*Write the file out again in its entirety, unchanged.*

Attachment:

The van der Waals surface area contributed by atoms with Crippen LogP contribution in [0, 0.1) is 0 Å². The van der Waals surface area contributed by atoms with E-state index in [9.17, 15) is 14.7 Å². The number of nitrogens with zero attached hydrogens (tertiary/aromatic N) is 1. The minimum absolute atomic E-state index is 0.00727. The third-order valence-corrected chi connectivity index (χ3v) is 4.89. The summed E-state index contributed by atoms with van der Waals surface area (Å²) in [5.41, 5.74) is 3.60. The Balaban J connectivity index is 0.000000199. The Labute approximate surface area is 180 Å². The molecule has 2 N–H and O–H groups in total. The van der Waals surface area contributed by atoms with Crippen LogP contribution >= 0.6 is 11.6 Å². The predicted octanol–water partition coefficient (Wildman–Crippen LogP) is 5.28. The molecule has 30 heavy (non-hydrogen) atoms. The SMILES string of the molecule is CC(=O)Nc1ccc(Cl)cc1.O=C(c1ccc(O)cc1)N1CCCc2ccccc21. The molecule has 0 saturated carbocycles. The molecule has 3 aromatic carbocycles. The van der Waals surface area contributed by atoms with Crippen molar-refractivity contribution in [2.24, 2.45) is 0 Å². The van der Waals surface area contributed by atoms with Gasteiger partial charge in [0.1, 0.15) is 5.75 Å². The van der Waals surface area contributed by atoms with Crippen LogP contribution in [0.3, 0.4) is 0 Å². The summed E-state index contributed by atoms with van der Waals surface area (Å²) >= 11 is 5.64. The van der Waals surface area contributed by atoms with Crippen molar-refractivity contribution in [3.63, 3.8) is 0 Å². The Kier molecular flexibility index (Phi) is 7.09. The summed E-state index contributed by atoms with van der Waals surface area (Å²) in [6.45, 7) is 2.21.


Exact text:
The van der Waals surface area contributed by atoms with Crippen LogP contribution in [0, 0.1) is 0 Å². The van der Waals surface area contributed by atoms with E-state index in [9.17, 15) is 14.7 Å². The number of nitrogens with zero attached hydrogens (tertiary/aromatic N) is 1. The minimum absolute atomic E-state index is 0.00727. The third-order valence-corrected chi connectivity index (χ3v) is 4.89. The summed E-state index contributed by atoms with van der Waals surface area (Å²) in [5.41, 5.74) is 3.60. The Balaban J connectivity index is 0.000000199. The Labute approximate surface area is 180 Å². The molecule has 2 N–H and O–H groups in total. The van der Waals surface area contributed by atoms with Crippen LogP contribution >= 0.6 is 11.6 Å². The predicted octanol–water partition coefficient (Wildman–Crippen LogP) is 5.28. The molecule has 30 heavy (non-hydrogen) atoms. The SMILES string of the molecule is CC(=O)Nc1ccc(Cl)cc1.O=C(c1ccc(O)cc1)N1CCCc2ccccc21. The molecule has 0 saturated carbocycles. The molecule has 3 aromatic carbocycles. The van der Waals surface area contributed by atoms with Crippen molar-refractivity contribution in [2.24, 2.45) is 0 Å². The van der Waals surface area contributed by atoms with Gasteiger partial charge in [0.1, 0.15) is 5.75 Å². The van der Waals surface area contributed by atoms with Crippen LogP contribution in [0.3, 0.4) is 0 Å². The summed E-state index contributed by atoms with van der Waals surface area (Å²) >= 11 is 5.64. The van der Waals surface area contributed by atoms with Crippen molar-refractivity contribution in [3.63, 3.8) is 0 Å². The Kier molecular flexibility index (Phi) is 7.09. The summed E-state index contributed by atoms with van der Waals surface area (Å²) in [6.45, 7) is 2.21.